It also features a dedicated buffer amp to give you a consistent +28 dB gain boost regardless of the connected load. Moreover, it does a great job at rejecting RF and electrical interference, which makes it desirable for on-location use.
sE Electronic Dynamite DM-1 is powerful, compact, and can comfortably handle low-output mics for podcasting and recording. Most mics don’t need the 28 dB of gain, and frankly, 20 dB works fine with an SM7B too. However, if you have mics that need extra gain, the DM-1 is a no-brainer.
3. Radial Engineering McBoost (Best Premium)
Radial McBoost is Canada’s rejoinder to Cloud Microphones’ CL-1. While every other inline mic preamp on this list poses as a ‘cheaper alternative’, McBoost defiantly vindicates its heftier price tag with a boatload of features for flexibility and control.
McBoost is rugged, compact, and almost twice as heavy as others on this list. It features an all-steel case with powder coating that is clearly built to last a lifetime. It also features hand-matched transistors and dual FET class-A circuits for optimal performance.
The no-slip pad on the under panel and book-ends on the casing are clever additions to protect the unit and switches. Overall, the high-quality components and engineering finesse are impressive yet predictable, given Radial’s outstanding reputation.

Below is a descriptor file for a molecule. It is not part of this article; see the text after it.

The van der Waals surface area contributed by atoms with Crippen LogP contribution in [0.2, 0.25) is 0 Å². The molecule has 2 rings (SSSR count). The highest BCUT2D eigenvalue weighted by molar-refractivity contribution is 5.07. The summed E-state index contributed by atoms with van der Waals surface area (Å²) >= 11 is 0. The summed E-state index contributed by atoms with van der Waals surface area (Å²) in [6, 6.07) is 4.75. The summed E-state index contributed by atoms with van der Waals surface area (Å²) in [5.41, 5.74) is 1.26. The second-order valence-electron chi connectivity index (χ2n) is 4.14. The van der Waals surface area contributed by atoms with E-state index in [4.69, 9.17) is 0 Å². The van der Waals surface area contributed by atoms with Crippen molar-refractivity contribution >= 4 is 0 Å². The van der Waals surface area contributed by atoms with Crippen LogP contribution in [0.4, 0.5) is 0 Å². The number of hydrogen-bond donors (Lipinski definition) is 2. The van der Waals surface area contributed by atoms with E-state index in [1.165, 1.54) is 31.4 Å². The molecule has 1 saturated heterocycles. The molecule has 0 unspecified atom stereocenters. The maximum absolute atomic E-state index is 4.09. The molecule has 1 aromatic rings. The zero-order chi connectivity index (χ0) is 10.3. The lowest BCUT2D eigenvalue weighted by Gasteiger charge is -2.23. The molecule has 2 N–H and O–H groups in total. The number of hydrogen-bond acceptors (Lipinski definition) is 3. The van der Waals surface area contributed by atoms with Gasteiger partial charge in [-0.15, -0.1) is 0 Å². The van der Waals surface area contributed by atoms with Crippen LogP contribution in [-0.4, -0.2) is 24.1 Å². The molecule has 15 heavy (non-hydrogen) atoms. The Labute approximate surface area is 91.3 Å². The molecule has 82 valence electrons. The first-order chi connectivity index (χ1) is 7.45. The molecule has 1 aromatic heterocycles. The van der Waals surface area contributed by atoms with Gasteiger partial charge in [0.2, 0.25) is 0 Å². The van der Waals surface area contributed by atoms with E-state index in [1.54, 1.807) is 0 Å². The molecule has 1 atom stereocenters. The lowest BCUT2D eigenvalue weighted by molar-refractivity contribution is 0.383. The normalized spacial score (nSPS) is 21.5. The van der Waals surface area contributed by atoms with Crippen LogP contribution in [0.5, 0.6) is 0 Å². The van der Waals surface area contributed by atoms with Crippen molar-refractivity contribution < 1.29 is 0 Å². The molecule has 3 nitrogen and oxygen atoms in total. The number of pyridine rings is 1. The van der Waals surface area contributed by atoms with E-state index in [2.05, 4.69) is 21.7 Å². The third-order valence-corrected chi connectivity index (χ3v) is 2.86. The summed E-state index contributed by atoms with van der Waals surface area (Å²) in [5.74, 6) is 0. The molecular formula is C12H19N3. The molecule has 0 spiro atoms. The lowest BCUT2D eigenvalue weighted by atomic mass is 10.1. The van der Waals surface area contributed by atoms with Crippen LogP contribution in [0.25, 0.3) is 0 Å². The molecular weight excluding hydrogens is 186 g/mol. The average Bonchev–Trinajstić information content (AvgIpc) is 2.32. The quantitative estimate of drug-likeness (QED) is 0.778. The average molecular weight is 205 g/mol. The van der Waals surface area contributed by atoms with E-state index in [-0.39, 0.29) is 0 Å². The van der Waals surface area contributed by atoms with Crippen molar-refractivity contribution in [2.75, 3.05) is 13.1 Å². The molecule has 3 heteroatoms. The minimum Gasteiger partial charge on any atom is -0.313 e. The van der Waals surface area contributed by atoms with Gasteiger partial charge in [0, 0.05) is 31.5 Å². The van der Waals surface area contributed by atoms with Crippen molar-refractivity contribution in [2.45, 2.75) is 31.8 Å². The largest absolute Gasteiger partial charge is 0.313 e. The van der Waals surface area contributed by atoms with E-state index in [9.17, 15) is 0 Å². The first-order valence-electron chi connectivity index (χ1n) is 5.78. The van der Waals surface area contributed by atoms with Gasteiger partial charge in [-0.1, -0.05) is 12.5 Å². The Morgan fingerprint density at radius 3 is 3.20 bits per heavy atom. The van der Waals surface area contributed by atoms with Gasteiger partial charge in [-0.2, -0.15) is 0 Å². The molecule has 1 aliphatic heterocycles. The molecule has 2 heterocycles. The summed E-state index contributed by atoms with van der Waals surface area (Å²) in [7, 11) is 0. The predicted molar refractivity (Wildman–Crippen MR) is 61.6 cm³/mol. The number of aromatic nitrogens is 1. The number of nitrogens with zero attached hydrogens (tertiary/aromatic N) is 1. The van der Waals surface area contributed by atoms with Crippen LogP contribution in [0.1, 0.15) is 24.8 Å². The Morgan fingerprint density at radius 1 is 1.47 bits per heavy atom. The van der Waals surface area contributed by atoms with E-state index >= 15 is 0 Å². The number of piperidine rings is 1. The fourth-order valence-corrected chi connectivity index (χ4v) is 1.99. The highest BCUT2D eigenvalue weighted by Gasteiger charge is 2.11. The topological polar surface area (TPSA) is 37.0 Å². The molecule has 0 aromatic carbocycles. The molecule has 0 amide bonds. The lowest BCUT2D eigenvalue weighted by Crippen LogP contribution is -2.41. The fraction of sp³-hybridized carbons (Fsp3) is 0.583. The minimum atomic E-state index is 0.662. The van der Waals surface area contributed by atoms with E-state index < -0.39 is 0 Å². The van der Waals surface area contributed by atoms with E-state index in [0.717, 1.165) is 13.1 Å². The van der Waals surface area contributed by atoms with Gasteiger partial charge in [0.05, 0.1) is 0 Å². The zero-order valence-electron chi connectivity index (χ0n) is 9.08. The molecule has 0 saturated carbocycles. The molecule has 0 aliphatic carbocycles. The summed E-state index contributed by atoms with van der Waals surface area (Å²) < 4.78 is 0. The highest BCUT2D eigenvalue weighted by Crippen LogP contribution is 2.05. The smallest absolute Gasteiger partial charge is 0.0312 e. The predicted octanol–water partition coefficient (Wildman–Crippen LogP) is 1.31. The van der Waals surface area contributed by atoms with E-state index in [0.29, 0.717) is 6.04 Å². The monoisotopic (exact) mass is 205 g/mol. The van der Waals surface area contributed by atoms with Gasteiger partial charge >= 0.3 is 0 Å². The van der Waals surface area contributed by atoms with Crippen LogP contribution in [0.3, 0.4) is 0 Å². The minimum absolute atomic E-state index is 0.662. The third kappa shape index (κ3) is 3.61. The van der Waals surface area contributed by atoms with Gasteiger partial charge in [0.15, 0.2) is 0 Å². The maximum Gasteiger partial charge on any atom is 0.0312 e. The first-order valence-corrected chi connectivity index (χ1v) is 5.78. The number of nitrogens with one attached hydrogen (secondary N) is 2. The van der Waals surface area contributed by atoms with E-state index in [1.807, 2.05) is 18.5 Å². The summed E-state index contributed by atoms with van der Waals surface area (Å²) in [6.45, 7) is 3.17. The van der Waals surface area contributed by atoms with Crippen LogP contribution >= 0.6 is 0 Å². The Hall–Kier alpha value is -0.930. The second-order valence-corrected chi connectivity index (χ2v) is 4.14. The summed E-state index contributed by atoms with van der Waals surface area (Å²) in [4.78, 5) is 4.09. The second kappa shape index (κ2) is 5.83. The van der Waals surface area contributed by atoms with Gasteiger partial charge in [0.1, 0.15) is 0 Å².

McBoost provides 26 dB of ‘variable clean gain’, which means it has a rotary knob on the front panel to set the level of gain between 100%, 50%, or variable. The circuit and electrical isolation ensure that it does not add any noise or tone color i.e. transparent operation.
It is the most feature-rich option among this selection. It has a switch to toggle between three high pass settings to tackle proximity build-up and pesky rumble. Moreover, a second switch allows you to toggle between three input impedance options: 600, 2.7 K, and 30 k Ohms.
While you can argue the need for it in the studio, there is no doubt that the output impedance of 220 Ohms outperforms the Cloudlifter’s 3 k output by a significant margin.
The McBoost is particularly suited to people with advanced setups or anyone who wants a multi-faceted alternative to a Cloudlifter.
4. Cathedral Pipes Durham MKII